in Wisconsin History
The rectangular survey gets underway in Wisconsin, 1835.
Map of the surveyed part of Wisconsin Territory: compiled from public surveys as returned to the Surveyor General's Office
In 1785, the federal government began using the rectangular survey system to organize, divide, and sell government-owned frontier land. Land surveying in Wisconsin began in the 1830s in the lead mining region of the southwest, and progressed east and north as lands were ceded by Indian nations and surveying parties worked methodically across the state. This map shows the progress of the survey during that decade. Three copies are shown: "copy 1" shows the map as originally issued (and demonstrates the fragility of the historic record); "copy 8" includes a handful of ink additions around Milwaukee and elsewhere; "copy 7" has been updated by hand by its original owner to show the progress of the survey in southeastern Wisconsin. All three copies have insets showing the French long-lot land tenure system around Green Bay, and the Lake Michigan shore around Milwaukee. Click on any part of the map to zoom in for a closer look.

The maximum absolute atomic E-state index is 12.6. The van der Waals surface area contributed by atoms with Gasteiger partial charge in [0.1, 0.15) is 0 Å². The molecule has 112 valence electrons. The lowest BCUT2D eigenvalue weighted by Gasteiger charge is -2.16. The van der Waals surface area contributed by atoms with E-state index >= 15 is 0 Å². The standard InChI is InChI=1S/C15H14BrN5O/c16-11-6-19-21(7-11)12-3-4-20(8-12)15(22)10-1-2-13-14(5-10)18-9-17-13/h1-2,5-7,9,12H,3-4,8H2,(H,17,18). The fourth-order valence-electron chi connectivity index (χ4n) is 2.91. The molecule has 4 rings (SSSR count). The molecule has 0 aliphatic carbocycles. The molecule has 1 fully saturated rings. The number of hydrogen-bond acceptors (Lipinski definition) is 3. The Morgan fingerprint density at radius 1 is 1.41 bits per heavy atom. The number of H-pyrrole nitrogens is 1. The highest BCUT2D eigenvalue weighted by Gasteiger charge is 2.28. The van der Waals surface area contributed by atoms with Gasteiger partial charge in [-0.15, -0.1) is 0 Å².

Explorers, Traders, and Settlers|
Territory to Statehood
The Northwest Ordinance, 1787
Early U.S. Settlement
|Creator:||Morrison, S. ; (Samuel); Dwelle, Elisha. ; Hathaway, Joshua,; 1810-1863. ; Sutherland, Joel B.; 1792-1861.|
|Pub Data:||[Cincinnati, Ohio], Doolittle & Munson, 1835; in the Wisconsin Historical Society map collection (GX 902 1835 D)|
|Citation:||Morrison, S.(Samuel) et. al. "Map of the surveyed part of Wisconsin Territory: compiled from public surveys as returned to the Surveyor General's Office." ([Cincinnati, Ohio]; Doolittle & Munson, 1835). Online facsimile at: http://www.wisconsinhistory.org/turningpoints/search.asp?id=128; Visited on: 7/28/2014|